“Well, we don’t have any blood flowing in us so it is highly unlike we could reproduce sexually, but this is a romance novel so don’t ask any questions.”

(The next morning after Bella reads a headline about deaths in the area, she asks Edward about it).

“It’s some other vampires.” Edward nods.

“I thought you said you don’t bite!” Bella says.

“Sometimes we do.   We try to take care of it ourselves, through the Laissez-Faire Volturi.”

“What is that?”

“The free market.  If vampires bite customers in an area too often the customers will just flee from them.”

“Does that work?”

“No.  Sometimes nothing happens really.  Sometimes customers don’t have a choice but to stay—that’s monopoly power.  Sometimes they just feel they don’t have a choice, and will cling to even an incredibly inferior product.”

“iPhone.” Bella nods in understanding.  “What are customers to do if business vampires are always biting them?”

“That’s when the werewolves come in.”

“Werewolves?”

“Regulators.  They assure that we don’t bite customers.  If we do, they are programmed to bite our heads off thoroughly.”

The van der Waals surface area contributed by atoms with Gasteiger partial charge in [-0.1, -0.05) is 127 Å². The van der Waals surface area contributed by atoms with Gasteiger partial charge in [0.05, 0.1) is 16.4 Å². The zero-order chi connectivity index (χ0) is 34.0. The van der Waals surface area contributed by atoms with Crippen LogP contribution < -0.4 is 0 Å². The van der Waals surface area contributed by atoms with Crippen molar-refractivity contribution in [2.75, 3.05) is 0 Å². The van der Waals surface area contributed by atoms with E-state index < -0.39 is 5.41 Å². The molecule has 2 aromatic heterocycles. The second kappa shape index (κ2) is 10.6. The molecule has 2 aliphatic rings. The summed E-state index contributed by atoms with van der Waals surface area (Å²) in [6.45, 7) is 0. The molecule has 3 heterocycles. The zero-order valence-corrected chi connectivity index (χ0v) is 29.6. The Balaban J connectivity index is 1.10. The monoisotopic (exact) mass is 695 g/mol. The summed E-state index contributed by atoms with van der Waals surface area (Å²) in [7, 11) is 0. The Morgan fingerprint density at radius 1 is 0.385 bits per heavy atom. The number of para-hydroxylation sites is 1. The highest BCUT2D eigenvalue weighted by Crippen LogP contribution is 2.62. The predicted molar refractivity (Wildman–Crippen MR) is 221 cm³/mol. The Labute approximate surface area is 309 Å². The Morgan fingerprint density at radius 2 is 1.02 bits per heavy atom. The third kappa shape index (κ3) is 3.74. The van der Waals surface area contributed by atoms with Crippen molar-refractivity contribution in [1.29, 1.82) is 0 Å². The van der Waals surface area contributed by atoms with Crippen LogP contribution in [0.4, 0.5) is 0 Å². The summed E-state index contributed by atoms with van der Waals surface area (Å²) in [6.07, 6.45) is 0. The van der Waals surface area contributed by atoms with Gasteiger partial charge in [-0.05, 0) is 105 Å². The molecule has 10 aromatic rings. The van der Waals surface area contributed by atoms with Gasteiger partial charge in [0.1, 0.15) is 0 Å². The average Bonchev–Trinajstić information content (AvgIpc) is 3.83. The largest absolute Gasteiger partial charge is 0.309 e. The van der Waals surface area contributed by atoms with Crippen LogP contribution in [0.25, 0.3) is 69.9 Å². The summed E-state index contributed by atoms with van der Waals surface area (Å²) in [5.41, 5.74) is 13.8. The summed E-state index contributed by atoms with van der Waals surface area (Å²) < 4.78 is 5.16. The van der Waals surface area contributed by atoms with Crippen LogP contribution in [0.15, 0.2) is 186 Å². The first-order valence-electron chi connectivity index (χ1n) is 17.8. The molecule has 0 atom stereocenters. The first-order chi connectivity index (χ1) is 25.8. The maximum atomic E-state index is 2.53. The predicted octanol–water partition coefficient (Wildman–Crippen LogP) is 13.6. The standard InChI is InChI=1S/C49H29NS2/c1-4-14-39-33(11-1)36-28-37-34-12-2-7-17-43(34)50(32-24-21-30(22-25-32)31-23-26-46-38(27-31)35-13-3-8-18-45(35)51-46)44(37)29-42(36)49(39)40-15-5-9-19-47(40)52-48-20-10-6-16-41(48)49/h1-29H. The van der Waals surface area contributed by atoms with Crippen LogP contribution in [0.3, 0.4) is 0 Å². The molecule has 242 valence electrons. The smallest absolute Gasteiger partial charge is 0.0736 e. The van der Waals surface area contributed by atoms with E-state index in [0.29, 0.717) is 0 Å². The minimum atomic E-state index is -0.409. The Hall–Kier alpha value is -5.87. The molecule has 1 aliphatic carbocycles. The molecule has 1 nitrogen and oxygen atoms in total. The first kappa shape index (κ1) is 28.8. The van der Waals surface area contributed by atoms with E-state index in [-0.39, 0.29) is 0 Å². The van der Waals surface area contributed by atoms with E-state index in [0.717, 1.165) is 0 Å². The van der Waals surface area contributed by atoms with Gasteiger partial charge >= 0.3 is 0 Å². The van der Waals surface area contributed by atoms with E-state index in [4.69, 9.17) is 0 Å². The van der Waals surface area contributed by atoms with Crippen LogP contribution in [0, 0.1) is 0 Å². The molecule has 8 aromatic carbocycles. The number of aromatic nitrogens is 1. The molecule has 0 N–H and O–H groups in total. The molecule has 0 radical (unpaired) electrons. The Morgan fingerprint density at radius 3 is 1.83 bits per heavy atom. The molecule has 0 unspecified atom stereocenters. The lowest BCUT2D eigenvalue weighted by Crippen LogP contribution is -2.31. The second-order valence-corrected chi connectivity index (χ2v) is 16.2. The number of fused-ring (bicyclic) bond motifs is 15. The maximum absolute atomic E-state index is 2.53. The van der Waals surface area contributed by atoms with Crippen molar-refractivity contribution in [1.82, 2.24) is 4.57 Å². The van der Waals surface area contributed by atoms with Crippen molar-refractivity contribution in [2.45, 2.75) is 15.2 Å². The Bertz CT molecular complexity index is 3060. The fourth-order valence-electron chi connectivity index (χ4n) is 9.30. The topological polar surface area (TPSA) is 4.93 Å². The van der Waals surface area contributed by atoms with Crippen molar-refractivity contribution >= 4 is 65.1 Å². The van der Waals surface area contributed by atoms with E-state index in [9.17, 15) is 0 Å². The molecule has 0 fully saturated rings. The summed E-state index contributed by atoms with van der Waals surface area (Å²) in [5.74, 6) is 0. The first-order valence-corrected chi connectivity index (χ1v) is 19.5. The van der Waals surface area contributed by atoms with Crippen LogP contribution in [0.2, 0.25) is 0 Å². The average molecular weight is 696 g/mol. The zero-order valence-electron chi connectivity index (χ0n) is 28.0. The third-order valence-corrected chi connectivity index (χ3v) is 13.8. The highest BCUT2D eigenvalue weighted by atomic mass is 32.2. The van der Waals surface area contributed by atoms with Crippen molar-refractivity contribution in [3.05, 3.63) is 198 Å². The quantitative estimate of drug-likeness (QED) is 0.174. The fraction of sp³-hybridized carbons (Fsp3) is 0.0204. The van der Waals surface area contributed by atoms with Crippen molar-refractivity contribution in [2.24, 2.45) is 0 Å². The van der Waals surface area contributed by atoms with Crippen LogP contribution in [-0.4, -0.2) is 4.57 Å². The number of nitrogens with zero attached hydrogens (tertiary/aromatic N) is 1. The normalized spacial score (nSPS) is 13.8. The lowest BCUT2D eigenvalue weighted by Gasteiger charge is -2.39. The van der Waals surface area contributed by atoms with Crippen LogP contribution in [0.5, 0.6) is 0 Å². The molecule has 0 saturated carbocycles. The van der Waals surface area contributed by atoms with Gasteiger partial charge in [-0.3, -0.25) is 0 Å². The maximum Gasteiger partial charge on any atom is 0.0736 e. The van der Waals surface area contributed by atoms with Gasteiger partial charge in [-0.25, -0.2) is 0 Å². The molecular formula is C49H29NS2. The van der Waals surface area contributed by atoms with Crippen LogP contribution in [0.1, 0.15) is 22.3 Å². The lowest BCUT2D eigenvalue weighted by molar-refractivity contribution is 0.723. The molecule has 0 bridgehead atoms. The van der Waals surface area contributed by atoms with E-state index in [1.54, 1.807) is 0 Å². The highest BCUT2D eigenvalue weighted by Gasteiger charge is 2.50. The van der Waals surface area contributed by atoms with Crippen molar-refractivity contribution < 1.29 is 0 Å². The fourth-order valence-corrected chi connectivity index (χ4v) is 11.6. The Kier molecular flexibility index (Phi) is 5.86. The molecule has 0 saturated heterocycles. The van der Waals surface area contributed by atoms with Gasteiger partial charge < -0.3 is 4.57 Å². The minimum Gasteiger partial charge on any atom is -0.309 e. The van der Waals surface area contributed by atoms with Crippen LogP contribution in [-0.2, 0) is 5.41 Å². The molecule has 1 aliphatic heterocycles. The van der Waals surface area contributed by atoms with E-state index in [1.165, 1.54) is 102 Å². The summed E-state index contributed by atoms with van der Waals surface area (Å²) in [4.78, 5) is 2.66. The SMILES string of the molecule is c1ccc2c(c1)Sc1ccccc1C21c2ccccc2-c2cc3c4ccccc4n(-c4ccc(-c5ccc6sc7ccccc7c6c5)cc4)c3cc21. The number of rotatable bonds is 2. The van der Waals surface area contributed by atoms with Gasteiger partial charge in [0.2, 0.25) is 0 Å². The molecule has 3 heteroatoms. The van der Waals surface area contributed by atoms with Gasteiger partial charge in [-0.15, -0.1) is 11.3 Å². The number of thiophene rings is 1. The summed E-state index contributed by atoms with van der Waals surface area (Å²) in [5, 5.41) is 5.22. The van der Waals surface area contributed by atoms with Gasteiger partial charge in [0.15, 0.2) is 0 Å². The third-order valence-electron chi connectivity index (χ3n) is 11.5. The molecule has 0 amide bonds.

“Who is that shirtless, ripped hunk over there, looking not entirely unlike lawprofblawg?” Asks Bella.

“He is Jacob.  He’s a werewolf/regulator.   If we bite anyone, he makes sure we get our heads bitten off.” Edward says.  “Or at least that is what they are supposed to do.” Edward says.

“You mean they don’t sometimes?”  Bella asks.

“No.  A lot of times they are asleep.  And often times vampires become werewolves and then head back to become vampires.  They learn the secrets of the regulators, such as how to cut down on wind resistance when you are that hairy, and how to detect vampires.  Sometimes when they are regulators, they can’t find it in their hearts to bite the heads off their former vampire friends.  That’s called regulatory capture.” Edward says.

“Oh, I’ve heard of this.  The mean, vicious werewolves who destroy the innocent vampires for no reason whatsoever!  And the mean werewolves are all spawns of Elizabeth Warren…..” Bella starts.

“Please stop watching campaign ads in Massachusetts.  You really can only believe 47% of what you see in those anyway.” Edward says.

“Why do you need regulation if you, living in the free market, self-regulate?” Bella asks.

“Because some vampires always bite.” Edward says.